Whatever Pervez Musharraf's failings in Islamabad, his impact in Washington has been nothing short of miraculous. With his declaration of emergency rule, the Pakistan President has single-handedly revived the Bush Doctrine. The same people who only days ago were deriding President Bush for naively promoting democracy are now denouncing him for not promoting it enough in Pakistan.Read the whole thing. See also my earlier posts on neoconservatism and Pakistan (here and here).
"We have to move from a Musharraf to a Pakistan policy," declared Democratic Presidential candidate Joe Biden on Thursday. "Pakistan has strong democratic traditions and a large, moderate majority. But that moderate majority must have a voice in the system and an outlet with elections. If not, moderates may find that they have no choice but to make common cause with extremists, just as the Shah's opponents did in Iran three decades ago."
Joe Biden, neocon.
The Senator's epiphany underscores that Pakistan has long been the playground not of democracy promoters but of the foreign-policy "realists." General Musharraf may have taken power in a coup, but when Colin Powell famously gave him the for-us-or-against-us choice after 9/11, the general chose "for." He is a U.S. ally in a rough neighborhood, his government captured such al Qaeda bigs as Khalid Sheikh Mohammed, and as an authoritarian he was of the moderate kind. The Bush Administration did push Mr. Musharraf to restore democratic legitimacy, but quietly and without great urgency. Brent Scowcroft would have approved.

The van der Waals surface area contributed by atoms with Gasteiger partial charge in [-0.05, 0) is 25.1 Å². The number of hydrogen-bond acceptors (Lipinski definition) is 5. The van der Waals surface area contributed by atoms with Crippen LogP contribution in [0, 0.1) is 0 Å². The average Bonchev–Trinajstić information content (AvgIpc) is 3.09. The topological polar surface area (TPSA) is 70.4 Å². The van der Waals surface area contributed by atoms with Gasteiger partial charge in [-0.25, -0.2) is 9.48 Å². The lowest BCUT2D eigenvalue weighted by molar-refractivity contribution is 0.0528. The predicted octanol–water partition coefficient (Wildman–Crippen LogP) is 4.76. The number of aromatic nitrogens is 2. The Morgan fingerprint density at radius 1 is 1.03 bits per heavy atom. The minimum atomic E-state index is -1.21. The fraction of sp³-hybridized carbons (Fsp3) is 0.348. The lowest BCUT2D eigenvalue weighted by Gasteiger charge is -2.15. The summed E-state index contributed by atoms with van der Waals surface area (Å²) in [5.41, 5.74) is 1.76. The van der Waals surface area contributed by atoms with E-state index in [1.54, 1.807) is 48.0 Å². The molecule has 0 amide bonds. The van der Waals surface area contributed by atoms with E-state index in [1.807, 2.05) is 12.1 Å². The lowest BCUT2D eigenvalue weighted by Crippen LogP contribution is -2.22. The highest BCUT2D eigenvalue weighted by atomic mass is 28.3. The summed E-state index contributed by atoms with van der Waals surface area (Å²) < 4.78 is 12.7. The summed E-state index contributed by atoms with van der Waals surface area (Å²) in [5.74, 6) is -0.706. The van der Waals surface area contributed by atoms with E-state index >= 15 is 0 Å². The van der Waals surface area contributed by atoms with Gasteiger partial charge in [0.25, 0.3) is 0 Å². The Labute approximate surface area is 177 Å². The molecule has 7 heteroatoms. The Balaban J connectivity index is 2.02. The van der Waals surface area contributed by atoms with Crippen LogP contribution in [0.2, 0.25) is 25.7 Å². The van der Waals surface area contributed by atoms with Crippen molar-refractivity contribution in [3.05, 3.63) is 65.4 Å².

Sunday, November 11, 2007
This weekend's "Hot Topic" commentary over at the Wall Street Journal argues that realists have caught the neoconservative spirit on Pakistani democracy: